Computational and Mathematical Methods in Medicine

Computational and Mathematical Methods in Medicine / 2017 / Article

Research Article | Open Access

Volume 2017 |Article ID 7246286 | 11 pages |

Mathematical Modeling of Biofilm Structures Using COMSTAT Data

Academic Editor: Michele Migliore
Received10 Aug 2017
Revised14 Nov 2017
Accepted26 Nov 2017
Published20 Dec 2017


Mathematical modeling holds great potential for quantitatively describing biofilm growth in presence or absence of chemical agents used to limit or promote biofilm growth. In this paper, we describe a general mathematical/statistical framework that allows for the characterization of complex data in terms of few parameters and the capability to (i) compare different experiments and exposures to different agents, (ii) test different hypotheses regarding biofilm growth and interaction with different agents, and (iii) simulate arbitrary administrations of agents. The mathematical framework is divided to submodels characterizing biofilm, including new models characterizing live biofilm growth and dead cell accumulation; the interaction with agents inhibiting or stimulating growth; the kinetics of the agents. The statistical framework can take into account measurement and interexperiment variation. We demonstrate the application of (some of) the models using confocal microscopy data obtained using the computer program COMSTAT.

1. Introduction

Biofilms are structured communities of bacteria enclosed in an extracellular matrix composed of polysaccharides, proteins, and extracellular DNA adherent to a surface [1]. Unlike planktonic bacteria, biofilms exhibit differences in metabolism, antibiotic tolerance, and ability to evade the immune system, making infections due to biofilms difficult to treat [2]. Biofilms are a main cause of acute and chronic infections, including foreign-body infections, otitis media, and urinary tract infections.

When a population of microorganisms organized in a biofilm grows, it is likely to pass over different phases. The growth may follow a period of dormancy, if the environmental conditions before the beginning of the growth are not optimal. Eventually, cells start to divide and structure, and the biofilm grows into a period in which the overall rate of cell division prevails over that of their death. Under favorable conditions, the growth may be considered to be unlimited (hence exponential) for some time, but eventually [3] physiological and physical limits such as (i) exhaustion of available nutrients, (ii) accumulation of inhibitory metabolites or end products, and (iii) exhaustion of space intervene. As a result, the growth rate decreases and the colony reaches its maximum size. Repeated or continual exposure to these environmental or physiological stressors can then result in a decline in the biofilm size [4].

In vitro biofilms are often used in studies concerning therapy, dealing with the reactions of bacterial populations to various agents: drugs, for example, antibiotics, or mutagens [58]. Those are applied externally to the biofilm structures and change their environment or directly eliminate (kill) the bacteria or decrease their reproductive capacity.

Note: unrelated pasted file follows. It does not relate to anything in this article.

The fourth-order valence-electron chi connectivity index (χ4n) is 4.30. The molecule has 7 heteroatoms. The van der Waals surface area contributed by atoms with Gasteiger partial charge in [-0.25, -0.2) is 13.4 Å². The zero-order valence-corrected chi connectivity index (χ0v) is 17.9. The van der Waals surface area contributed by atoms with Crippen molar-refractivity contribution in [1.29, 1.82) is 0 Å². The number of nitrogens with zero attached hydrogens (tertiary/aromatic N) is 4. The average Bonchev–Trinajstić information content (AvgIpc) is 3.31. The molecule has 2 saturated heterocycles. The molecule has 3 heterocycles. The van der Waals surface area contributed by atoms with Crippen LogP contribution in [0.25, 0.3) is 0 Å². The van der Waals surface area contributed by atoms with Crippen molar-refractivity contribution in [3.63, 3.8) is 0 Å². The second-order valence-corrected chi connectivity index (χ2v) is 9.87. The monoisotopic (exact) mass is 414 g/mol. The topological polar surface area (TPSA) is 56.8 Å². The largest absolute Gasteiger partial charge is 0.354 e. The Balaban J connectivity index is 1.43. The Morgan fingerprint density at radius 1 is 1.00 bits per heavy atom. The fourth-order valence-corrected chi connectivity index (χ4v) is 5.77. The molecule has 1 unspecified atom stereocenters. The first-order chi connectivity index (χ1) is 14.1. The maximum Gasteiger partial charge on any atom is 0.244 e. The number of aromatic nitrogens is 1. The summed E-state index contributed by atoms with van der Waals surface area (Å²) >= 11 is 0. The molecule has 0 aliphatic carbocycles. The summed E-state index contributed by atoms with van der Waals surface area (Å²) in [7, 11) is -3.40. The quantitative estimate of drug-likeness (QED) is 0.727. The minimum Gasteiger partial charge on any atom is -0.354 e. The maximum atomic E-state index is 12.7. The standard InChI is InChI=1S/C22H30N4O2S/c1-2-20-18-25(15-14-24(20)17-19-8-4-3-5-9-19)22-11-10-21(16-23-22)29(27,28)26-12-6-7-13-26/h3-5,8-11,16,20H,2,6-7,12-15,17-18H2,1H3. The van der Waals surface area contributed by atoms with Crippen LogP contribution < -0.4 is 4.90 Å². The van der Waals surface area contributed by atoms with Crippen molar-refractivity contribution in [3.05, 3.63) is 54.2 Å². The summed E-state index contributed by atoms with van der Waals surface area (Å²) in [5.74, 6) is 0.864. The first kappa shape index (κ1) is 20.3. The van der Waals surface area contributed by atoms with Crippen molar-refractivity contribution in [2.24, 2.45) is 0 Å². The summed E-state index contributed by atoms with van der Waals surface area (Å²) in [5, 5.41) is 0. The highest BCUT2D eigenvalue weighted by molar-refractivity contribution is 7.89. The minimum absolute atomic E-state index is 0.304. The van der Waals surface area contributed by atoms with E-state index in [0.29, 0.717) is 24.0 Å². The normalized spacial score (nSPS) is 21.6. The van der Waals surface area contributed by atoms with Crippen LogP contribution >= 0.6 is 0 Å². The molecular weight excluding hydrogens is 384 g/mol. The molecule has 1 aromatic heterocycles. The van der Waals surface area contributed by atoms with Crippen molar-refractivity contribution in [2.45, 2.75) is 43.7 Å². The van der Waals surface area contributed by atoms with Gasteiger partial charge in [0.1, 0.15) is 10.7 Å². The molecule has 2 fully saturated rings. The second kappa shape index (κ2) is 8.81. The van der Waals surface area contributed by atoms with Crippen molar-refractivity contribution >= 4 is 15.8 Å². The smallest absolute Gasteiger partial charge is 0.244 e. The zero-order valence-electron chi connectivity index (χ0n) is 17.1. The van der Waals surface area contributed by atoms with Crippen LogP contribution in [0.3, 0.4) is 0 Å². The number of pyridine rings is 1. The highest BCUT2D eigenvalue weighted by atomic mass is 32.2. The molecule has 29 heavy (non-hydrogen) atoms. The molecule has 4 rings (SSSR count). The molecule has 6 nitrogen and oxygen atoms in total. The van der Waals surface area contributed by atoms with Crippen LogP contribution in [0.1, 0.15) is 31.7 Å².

A variety of mathematical models have been used to describe bacterial growth in investigation of dynamics in environment depending only on the activity of the bacteria [9, 10]. Similarly, a number of models have been proposed to describe the action of different agents, in particular drugs and their interaction [1113]. The objective of this paper is to obtain an integrated framework that provides models describing the different stages of biofilm growth, the action of different agents, and the simultaneous modeling of resulting kinetics for live and dead biofilm. The statistical issues associated with the use of these data, in particular the treatment of different sources of variability, are also addressed.

We demonstrate the use of the resulting general models using data obtained by means of confocal microscopy and COMSTAT [14]. COMSTAT takes the image stacks created by the confocal microscope as source data and produces up to ten image analysis features for quantification of biofilm structures which are output as one or more text files. The models we describe in this paper apply to univariate measurements: total biomass, area in a specific layer, average thickness, and volumes of microcolonies identified at the substratum (COMSTAT also obtains multivariate data, such as thickness distribution, which can be used to quantify the three-dimensional structures in the biofilm. The modeling of such data is the subject of current modeling investigation and will be reported in future communications.).

2. Methods

2.1. Mathematical Modeling

Modeling of biofilm growth requires the specification of three components. The first, a function , describes the growth of the biofilm in absence of agents limiting or promoting growth. The second, a nonnegative function , describes the interaction with the agents. The third, , describes the temporal variation (kinetics) of the agents acting on the biofilm. The general model we consider expresses the rate of change of the biofilm as follows:where is time, is biofilm amount present in the system at time , is the initial conditions or biofilm amount at , and is the concentration of agent at time . The ± sign indicates that the model can describe either inhibition or stimulation.